Egypt has had quite a week, even by its inimitable standards. President Mohamed Morsi brokered a ceasefire between Hamas and Israel, returning Egypt to the regional political balance and proving to be the pragmatic, realistic leader for which many had hoped. Almost immediately afterward, his government announced a preliminary deal with the International Monetary Fund for a desperately needed $4.8 billion loan. But then, just as Morsi stood poised to bask in the international acclaim, he suddenly released a presidential decree granting himself extraordinary powers and triggering a surge of popular mobilization protesting his decisions.
Morsi's move should be seen in the context of Cairo's intensely polarized, gridlocked politics rather than as some pure expression of Islamist intent. His power is more impressive on paper than in reality. But there is no real question that Morsi went too far: decrees changing the rules of the game and placing the executive above any appeal were dangerous and wrong when done by the SCAF, would have been dangerous and wrong if done by a President Shafiq, and they are dangerous and wrong when done by Morsi. They should be reversed. But that will no more solve the underlying problems than last week's Israel-Hamas ceasefire will solve the enduring problems of Gaza.
Morsi's decree raises some truly troubling issues for Egypt's transition. It sparked large protests, violent clashes, judicial backlash, resignations from his administration, rare unity among opposition politicians, and severe new doubts about Morsi and the Muslim Brotherhood's political intentions. Cairo is bracing itself for dueling protests scheduled for Tuesday, with few signs yet that either side is preparing to back down. But the last year should have taught us to be less inclined to see the sky falling at the first sign of outrage on Twitter than we used to be. The political crisis has been exacerbated by the now familiar pattern of exaggeration, hyperbole, and false rumors spreading like wildfire through the media and the internet to a polarized public primed to believe the worst. And it has been fueled by the deeply unfortunate polarization which has poisoned Egyptian politics over the last year, for which both the Islamists and their rivals bear their share of responsibility.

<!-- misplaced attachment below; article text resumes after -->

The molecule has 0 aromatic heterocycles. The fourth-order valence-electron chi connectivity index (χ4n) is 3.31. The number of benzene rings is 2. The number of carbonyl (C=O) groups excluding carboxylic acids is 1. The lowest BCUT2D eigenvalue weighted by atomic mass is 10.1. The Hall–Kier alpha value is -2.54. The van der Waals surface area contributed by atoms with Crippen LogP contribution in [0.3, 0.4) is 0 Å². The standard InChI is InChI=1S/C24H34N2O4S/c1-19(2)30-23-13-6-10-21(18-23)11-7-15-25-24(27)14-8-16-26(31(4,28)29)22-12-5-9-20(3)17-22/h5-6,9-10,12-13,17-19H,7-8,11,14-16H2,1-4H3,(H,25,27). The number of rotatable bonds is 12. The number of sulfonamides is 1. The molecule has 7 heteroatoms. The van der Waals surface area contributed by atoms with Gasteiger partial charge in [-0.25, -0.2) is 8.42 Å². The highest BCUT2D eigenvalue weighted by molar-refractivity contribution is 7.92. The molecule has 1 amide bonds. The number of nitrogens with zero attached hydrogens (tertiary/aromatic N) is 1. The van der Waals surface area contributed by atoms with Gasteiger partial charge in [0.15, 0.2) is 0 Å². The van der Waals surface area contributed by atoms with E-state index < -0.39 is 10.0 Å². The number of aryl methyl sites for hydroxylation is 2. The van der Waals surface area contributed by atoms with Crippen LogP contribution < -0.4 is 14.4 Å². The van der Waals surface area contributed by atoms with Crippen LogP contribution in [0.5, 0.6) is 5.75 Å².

The surge of popular and institutional mobilization against Morsi's move are positive signs, since these are the only way to push back against executive overreach in the absence of a parliament, a constitution, or any institutionalized avenues of political contestation. Will the mobilization against Morsi's decree be another January 25 (unlikely), another round of the violent, pointless chaos of November and December 2011 (hopefully not), or -- in the best case -- a return to the unified, politically focused, and effective shows of popular force like those in the spring and early summer of 2011? Or will the mobilization and counter-mobilization succumb to the poisonous dynamics of an escalating existential battle between Islamists and their enemies that could destroy any hope of finding a shared foundation for a new constitutional order?